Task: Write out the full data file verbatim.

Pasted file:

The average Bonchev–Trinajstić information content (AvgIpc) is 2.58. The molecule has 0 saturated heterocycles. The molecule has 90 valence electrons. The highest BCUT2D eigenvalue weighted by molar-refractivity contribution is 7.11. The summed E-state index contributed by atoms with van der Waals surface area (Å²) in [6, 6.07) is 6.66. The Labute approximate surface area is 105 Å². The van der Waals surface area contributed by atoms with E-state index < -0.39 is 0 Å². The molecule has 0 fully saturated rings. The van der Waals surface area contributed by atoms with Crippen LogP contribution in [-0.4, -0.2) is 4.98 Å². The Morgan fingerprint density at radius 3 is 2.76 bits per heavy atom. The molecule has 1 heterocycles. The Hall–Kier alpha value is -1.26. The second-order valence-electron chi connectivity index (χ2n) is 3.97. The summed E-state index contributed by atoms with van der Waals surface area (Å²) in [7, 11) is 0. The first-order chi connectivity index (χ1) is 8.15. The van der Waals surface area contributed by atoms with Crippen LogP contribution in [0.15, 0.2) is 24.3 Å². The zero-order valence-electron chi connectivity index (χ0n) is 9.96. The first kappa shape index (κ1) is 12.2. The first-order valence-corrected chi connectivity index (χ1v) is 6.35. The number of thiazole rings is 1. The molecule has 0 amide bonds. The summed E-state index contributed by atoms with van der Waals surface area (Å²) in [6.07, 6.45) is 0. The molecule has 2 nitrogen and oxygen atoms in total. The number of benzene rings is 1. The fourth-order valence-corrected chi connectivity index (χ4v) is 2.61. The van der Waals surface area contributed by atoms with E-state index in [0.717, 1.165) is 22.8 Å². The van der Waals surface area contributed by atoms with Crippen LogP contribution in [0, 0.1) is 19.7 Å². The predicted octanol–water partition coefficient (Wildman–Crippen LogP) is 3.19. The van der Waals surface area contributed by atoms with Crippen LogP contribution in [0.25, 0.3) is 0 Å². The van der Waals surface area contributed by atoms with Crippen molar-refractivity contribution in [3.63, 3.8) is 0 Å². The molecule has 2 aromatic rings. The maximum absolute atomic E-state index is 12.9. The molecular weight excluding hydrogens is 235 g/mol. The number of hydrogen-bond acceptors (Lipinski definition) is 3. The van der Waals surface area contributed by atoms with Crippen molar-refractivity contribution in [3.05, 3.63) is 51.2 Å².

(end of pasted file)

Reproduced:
The average Bonchev–Trinajstić information content (AvgIpc) is 2.58. The molecule has 0 saturated heterocycles. The molecule has 90 valence electrons. The highest BCUT2D eigenvalue weighted by molar-refractivity contribution is 7.11. The summed E-state index contributed by atoms with van der Waals surface area (Å²) in [6, 6.07) is 6.66. The Labute approximate surface area is 105 Å². The van der Waals surface area contributed by atoms with E-state index < -0.39 is 0 Å². The molecule has 0 fully saturated rings. The van der Waals surface area contributed by atoms with Crippen LogP contribution in [-0.4, -0.2) is 4.98 Å². The Morgan fingerprint density at radius 3 is 2.76 bits per heavy atom. The molecule has 1 heterocycles. The Hall–Kier alpha value is -1.26. The second-order valence-electron chi connectivity index (χ2n) is 3.97. The summed E-state index contributed by atoms with van der Waals surface area (Å²) in [7, 11) is 0. The first-order chi connectivity index (χ1) is 8.15. The van der Waals surface area contributed by atoms with Crippen LogP contribution in [0.15, 0.2) is 24.3 Å². The zero-order valence-electron chi connectivity index (χ0n) is 9.96. The first kappa shape index (κ1) is 12.2. The first-order valence-corrected chi connectivity index (χ1v) is 6.35. The number of thiazole rings is 1. The molecule has 0 amide bonds. The summed E-state index contributed by atoms with van der Waals surface area (Å²) in [6.07, 6.45) is 0. The molecule has 2 nitrogen and oxygen atoms in total. The number of benzene rings is 1. The fourth-order valence-corrected chi connectivity index (χ4v) is 2.61. The van der Waals surface area contributed by atoms with E-state index in [0.717, 1.165) is 22.8 Å². The van der Waals surface area contributed by atoms with Crippen LogP contribution in [0, 0.1) is 19.7 Å². The predicted octanol–water partition coefficient (Wildman–Crippen LogP) is 3.19. The van der Waals surface area contributed by atoms with Crippen LogP contribution in [0.25, 0.3) is 0 Å². The van der Waals surface area contributed by atoms with Crippen molar-refractivity contribution in [3.63, 3.8) is 0 Å². The molecule has 2 aromatic rings. The maximum absolute atomic E-state index is 12.9. The molecular weight excluding hydrogens is 235 g/mol. The number of hydrogen-bond acceptors (Lipinski definition) is 3. The van der Waals surface area contributed by atoms with Crippen molar-refractivity contribution in [3.05, 3.63) is 51.2 Å².